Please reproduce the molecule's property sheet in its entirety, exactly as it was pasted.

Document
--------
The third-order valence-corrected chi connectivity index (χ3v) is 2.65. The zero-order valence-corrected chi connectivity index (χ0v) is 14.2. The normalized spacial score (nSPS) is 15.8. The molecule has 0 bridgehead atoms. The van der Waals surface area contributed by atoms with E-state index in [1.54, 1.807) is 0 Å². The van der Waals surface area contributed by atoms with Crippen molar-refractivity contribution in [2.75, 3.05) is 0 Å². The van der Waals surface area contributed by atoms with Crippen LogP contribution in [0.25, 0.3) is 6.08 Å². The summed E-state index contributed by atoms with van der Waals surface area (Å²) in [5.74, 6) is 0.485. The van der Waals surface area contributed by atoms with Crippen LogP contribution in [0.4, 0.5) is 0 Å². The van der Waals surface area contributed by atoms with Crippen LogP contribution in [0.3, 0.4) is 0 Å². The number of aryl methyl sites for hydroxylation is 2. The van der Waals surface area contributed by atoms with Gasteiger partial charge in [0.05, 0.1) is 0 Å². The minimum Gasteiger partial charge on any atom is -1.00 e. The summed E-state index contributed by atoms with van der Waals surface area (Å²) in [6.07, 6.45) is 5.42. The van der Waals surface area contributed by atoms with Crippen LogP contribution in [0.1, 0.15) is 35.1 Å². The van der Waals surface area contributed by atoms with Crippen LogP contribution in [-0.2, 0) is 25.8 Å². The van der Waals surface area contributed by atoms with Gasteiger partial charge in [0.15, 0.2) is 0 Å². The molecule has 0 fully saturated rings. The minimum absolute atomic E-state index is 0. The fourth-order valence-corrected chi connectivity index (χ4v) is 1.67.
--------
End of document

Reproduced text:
The third-order valence-corrected chi connectivity index (χ3v) is 2.65. The zero-order valence-corrected chi connectivity index (χ0v) is 14.2. The normalized spacial score (nSPS) is 15.8. The molecule has 0 bridgehead atoms. The van der Waals surface area contributed by atoms with E-state index in [1.54, 1.807) is 0 Å². The van der Waals surface area contributed by atoms with Crippen molar-refractivity contribution in [2.75, 3.05) is 0 Å². The van der Waals surface area contributed by atoms with Crippen LogP contribution in [0.25, 0.3) is 6.08 Å². The summed E-state index contributed by atoms with van der Waals surface area (Å²) in [5.74, 6) is 0.485. The van der Waals surface area contributed by atoms with Crippen LogP contribution in [0.4, 0.5) is 0 Å². The van der Waals surface area contributed by atoms with Crippen LogP contribution in [0.3, 0.4) is 0 Å². The number of aryl methyl sites for hydroxylation is 2. The van der Waals surface area contributed by atoms with Gasteiger partial charge in [0.05, 0.1) is 0 Å². The minimum Gasteiger partial charge on any atom is -1.00 e. The summed E-state index contributed by atoms with van der Waals surface area (Å²) in [6.07, 6.45) is 5.42. The van der Waals surface area contributed by atoms with Crippen LogP contribution in [0.1, 0.15) is 35.1 Å². The van der Waals surface area contributed by atoms with Crippen LogP contribution in [-0.2, 0) is 25.8 Å². The van der Waals surface area contributed by atoms with Gasteiger partial charge in [0.15, 0.2) is 0 Å². The molecule has 0 fully saturated rings. The minimum absolute atomic E-state index is 0. The fourth-order valence-corrected chi connectivity index (χ4v) is 1.67.